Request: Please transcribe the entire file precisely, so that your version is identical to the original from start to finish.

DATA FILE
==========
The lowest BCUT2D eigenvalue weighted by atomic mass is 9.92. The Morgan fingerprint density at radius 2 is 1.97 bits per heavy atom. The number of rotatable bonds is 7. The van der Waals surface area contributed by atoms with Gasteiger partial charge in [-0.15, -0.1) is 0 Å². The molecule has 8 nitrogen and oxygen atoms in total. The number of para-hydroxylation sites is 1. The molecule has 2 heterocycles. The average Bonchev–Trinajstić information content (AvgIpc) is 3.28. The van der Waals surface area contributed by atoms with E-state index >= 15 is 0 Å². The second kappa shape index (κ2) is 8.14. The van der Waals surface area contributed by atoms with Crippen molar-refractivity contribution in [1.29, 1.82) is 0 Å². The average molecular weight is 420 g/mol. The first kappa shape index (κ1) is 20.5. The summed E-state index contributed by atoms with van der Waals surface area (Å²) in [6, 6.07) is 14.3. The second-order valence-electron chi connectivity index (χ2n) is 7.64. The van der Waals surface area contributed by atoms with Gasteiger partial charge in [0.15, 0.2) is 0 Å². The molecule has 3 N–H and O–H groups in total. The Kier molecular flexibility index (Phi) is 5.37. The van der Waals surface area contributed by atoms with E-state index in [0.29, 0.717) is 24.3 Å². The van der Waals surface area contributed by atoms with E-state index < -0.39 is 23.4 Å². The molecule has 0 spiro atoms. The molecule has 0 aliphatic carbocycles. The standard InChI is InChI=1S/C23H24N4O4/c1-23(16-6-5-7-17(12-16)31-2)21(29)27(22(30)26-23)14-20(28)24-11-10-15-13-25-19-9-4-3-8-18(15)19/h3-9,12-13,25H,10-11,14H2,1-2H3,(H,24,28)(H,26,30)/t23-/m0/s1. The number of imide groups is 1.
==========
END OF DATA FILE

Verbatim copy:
The lowest BCUT2D eigenvalue weighted by atomic mass is 9.92. The Morgan fingerprint density at radius 2 is 1.97 bits per heavy atom. The number of rotatable bonds is 7. The van der Waals surface area contributed by atoms with Gasteiger partial charge in [-0.15, -0.1) is 0 Å². The molecule has 8 nitrogen and oxygen atoms in total. The number of para-hydroxylation sites is 1. The molecule has 2 heterocycles. The average Bonchev–Trinajstić information content (AvgIpc) is 3.28. The van der Waals surface area contributed by atoms with E-state index >= 15 is 0 Å². The second kappa shape index (κ2) is 8.14. The van der Waals surface area contributed by atoms with Crippen molar-refractivity contribution in [1.29, 1.82) is 0 Å². The average molecular weight is 420 g/mol. The first kappa shape index (κ1) is 20.5. The summed E-state index contributed by atoms with van der Waals surface area (Å²) in [6, 6.07) is 14.3. The second-order valence-electron chi connectivity index (χ2n) is 7.64. The van der Waals surface area contributed by atoms with Gasteiger partial charge in [0.15, 0.2) is 0 Å². The molecule has 3 N–H and O–H groups in total. The Kier molecular flexibility index (Phi) is 5.37. The van der Waals surface area contributed by atoms with E-state index in [0.29, 0.717) is 24.3 Å². The van der Waals surface area contributed by atoms with E-state index < -0.39 is 23.4 Å². The molecule has 0 spiro atoms. The molecule has 0 aliphatic carbocycles. The standard InChI is InChI=1S/C23H24N4O4/c1-23(16-6-5-7-17(12-16)31-2)21(29)27(22(30)26-23)14-20(28)24-11-10-15-13-25-19-9-4-3-8-18(15)19/h3-9,12-13,25H,10-11,14H2,1-2H3,(H,24,28)(H,26,30)/t23-/m0/s1. The number of imide groups is 1.